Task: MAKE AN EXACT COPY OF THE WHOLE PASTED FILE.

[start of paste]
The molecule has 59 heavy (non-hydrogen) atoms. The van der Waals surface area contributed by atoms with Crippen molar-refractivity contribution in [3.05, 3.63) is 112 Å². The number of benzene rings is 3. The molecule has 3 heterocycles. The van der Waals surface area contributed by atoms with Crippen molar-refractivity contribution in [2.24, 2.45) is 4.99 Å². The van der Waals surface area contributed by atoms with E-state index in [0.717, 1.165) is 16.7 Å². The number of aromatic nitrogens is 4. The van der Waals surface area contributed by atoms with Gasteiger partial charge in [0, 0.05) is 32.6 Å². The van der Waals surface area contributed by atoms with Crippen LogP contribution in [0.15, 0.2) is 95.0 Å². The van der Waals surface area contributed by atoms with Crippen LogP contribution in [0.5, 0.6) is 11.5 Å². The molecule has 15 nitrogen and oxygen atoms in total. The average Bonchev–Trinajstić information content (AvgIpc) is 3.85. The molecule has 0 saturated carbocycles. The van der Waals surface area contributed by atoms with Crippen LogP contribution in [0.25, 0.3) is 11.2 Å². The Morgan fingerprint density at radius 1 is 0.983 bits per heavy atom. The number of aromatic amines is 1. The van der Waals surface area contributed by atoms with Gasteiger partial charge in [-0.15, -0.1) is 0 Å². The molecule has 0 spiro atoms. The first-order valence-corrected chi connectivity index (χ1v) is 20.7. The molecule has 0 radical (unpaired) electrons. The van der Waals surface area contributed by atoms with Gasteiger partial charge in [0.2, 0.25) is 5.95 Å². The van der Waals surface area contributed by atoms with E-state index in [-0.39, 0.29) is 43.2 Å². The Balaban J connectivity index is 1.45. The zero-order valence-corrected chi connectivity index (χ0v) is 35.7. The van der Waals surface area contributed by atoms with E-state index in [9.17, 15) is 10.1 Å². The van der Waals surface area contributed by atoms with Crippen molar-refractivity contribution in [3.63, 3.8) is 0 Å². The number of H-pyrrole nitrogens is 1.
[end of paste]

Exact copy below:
The molecule has 59 heavy (non-hydrogen) atoms. The van der Waals surface area contributed by atoms with Crippen molar-refractivity contribution in [3.05, 3.63) is 112 Å². The number of benzene rings is 3. The molecule has 3 heterocycles. The van der Waals surface area contributed by atoms with Crippen molar-refractivity contribution in [2.24, 2.45) is 4.99 Å². The van der Waals surface area contributed by atoms with E-state index in [0.717, 1.165) is 16.7 Å². The number of aromatic nitrogens is 4. The van der Waals surface area contributed by atoms with Gasteiger partial charge in [0, 0.05) is 32.6 Å². The van der Waals surface area contributed by atoms with Crippen LogP contribution in [0.15, 0.2) is 95.0 Å². The van der Waals surface area contributed by atoms with Crippen LogP contribution in [0.5, 0.6) is 11.5 Å². The molecule has 15 nitrogen and oxygen atoms in total. The average Bonchev–Trinajstić information content (AvgIpc) is 3.85. The molecule has 0 saturated carbocycles. The van der Waals surface area contributed by atoms with Crippen LogP contribution in [0.25, 0.3) is 11.2 Å². The Morgan fingerprint density at radius 1 is 0.983 bits per heavy atom. The number of aromatic amines is 1. The van der Waals surface area contributed by atoms with Gasteiger partial charge in [-0.15, -0.1) is 0 Å². The molecule has 0 spiro atoms. The first-order valence-corrected chi connectivity index (χ1v) is 20.7. The molecule has 0 radical (unpaired) electrons. The van der Waals surface area contributed by atoms with Gasteiger partial charge in [0.2, 0.25) is 5.95 Å². The van der Waals surface area contributed by atoms with E-state index in [-0.39, 0.29) is 43.2 Å². The Balaban J connectivity index is 1.45. The zero-order valence-corrected chi connectivity index (χ0v) is 35.7. The van der Waals surface area contributed by atoms with E-state index in [9.17, 15) is 10.1 Å². The van der Waals surface area contributed by atoms with Crippen molar-refractivity contribution in [3.63, 3.8) is 0 Å². The number of H-pyrrole nitrogens is 1.